Beliefnet
Rod Dreher

That’s the question I have as the Assembly of all the “canonical” Orthodox bishops of North America gets underway in New York. As I understand it — and I invite correction if I’m wrong — the Ecumenical Patriarch and the Greek Orthodox refused to seat bishops of the Orthodox Church in America (OCA — my church) because they do not recognize its autocephaly. The OCA’s Metropolitan Jonah and other bishops were admitted as observers only.
I’m still relatively new to Orthodoxy, but I don’t understand this. How can they discuss a unified American Orthodox church without the OCA participating at an equal level? Can they not simply recognize the OCA’s autocephalous status, however irregular it was granted a generation ago? I hope some of you reader can disabuse me of the suspicion that this is a power play by Old World hierarchs to prevent the emergence of a true, unified American Orthodoxy. The Greek Orthodox recognize this event as the first meeting of American Orthodox bishops — completely ignoring the 1994 meeting, which the Greek Orthodox in America participated in, but the Ecumenical Patriarch opposed. What is it with the Greek hierarchy? Does this snub of the OCA have anything to do with the clash between Jonah and the EP, in which Jonah told the EP not to meddle in the affairs of American Orthodox churches? What about Antiochian Met. Philip’s audacious demotion of several of his own bishops, in what was interpreted as a blow against the Americanization of the Antiochian church in America, and the assertion of power by the Old World? Does the historic visit of the EP to Moscow have anything to do with the timing of the Assembly in America — by which I mean, did the Moscow patriarch sign off on the sidelining of the OCA as a concession to Bartholomew?
I have questions. I don’t really understand what’s going on here. If you have clarifying answers, let’s hear them.
UPDATE: Good for Metropolitan Philip! He laid it out in his speech today. Excerpt:

We have been on this continent for more than two hundred (200) years. We are no longer little children to have rules imposed on us from 5,000 miles away. Orthodoxy in America has its own ethos. We have our own theological institutions, and we have our own theologians, authors, publications and magazines. We do not intend to be disobedient to the Mother Churches; we just want to dialogue with them and give them the opportunity to know us and understand us. We have been here for a long, long time and we are very grateful to the Almighty God that in our theology and worship, we do express the fullness of the Holy Orthodox faith.

More:

The second point which I would like to note is concerning the term “Diaspora” which was used several times in the literature which we received from
Geneva. I remember, there are many of you who were at the Antiochian Village in 1994 and should remember that the term “Diaspora” was unanimously rejected by our assembly. We are not in Babylon; we are in North America, the new world. We are dealing here with second, third, fourth, fifth and sixth generations of American Orthodox and they refuse to be called “Diaspora.”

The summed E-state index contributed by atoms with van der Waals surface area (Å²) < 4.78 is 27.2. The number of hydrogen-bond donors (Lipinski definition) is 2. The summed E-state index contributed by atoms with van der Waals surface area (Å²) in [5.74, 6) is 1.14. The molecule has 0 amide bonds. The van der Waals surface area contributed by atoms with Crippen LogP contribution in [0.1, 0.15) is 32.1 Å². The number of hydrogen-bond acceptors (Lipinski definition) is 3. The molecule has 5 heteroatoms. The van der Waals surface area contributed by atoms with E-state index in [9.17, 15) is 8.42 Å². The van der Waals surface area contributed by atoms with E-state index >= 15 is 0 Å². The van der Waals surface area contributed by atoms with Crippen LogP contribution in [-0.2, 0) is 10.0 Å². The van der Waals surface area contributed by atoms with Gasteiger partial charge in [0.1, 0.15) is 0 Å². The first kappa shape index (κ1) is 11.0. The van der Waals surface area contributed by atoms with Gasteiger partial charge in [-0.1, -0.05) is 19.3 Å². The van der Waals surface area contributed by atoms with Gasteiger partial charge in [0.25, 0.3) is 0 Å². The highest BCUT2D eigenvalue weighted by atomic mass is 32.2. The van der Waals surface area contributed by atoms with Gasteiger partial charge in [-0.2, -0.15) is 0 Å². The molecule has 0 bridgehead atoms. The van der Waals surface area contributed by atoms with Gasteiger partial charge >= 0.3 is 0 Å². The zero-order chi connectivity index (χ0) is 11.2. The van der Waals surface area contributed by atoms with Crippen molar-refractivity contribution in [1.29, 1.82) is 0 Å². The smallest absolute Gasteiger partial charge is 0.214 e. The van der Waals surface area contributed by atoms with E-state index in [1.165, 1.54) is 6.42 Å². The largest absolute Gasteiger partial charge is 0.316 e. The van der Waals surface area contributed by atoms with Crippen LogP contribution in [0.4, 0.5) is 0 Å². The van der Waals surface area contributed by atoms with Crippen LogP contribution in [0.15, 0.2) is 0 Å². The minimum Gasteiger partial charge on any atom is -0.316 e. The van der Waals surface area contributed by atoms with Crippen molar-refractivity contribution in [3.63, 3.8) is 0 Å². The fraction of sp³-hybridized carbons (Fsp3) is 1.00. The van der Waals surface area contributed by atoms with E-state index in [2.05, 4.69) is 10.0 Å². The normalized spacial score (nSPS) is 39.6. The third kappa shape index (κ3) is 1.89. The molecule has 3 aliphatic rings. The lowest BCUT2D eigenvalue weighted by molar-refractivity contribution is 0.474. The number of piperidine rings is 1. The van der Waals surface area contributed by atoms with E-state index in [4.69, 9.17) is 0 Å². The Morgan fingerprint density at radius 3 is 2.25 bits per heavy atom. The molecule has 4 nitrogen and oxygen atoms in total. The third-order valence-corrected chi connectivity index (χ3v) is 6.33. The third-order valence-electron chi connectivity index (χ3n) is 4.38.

I believe that some of our churches in the Old World are in “Diaspora.” In Jerusalem, for example, we have 2,000 Orthodox Christians left. In Constantinople, the glorious capital of the Byzantine Empire, I was told that there are only 2,000 Greek Orthodox left. And the Turkish Government, until now, refuses to let us open that famous Theological School of Khalki, despite the intervention of the presidents of the United States. In Iraq, hundreds of
Christians were slaughtered and thousands had to flee Iraq to the Syrian Arab Republic. We are free here in North America — free to teach, free to preach, free to worship, free to write books and sometimes criticize even the presidents of the United States. We have the full freedom of expression in accordance with the United States Constitution. It is important to note here that the Holy Synod of Antioch, to my knowledge, never discussed the Chambesy decision and the rules of operation in order to formally bless this effort.

Philip goes on to ask, with reference to Metropolitan Jonah being excluded from the Executive Committee, how come the OCA are good enough to share the Eucharist with, but not good enough to be part of the decision-making process. Thank you, Metropolitan Philip! Thank you for standing up for us so strongly!
And then Philip ends with this bombshell:

If I have a vision for the future, it is this: Jerusalem has less than 2,000 Orthodox left. Istanbul has 2,000 Greek Orthodox left. The future of Orthodoxy in the Middle East is uncertain. Thus, for the sake of international Orthodox unity and Orthodox unity in North America, we should with one voice, beg His Holiness, the Ecumenical Patriarch to leave Istanbul and move to Washington, D.C. or New York City and head a united Orthodox Church in this hemisphere. All of us, I am sure, will be blessed to be under his omophorion and Orthodox unity in North America will cease to be a dream, but a reality.

UPDATE.2: A priest at the Assembly reports in the comments thread that the OCA reps have been seated and are participating fully. I hope so, but why, then, is Jonah being excluded from the executive committee, as Philip has said?
Oh, snap!

Join the Discussion
comments powered by Disqus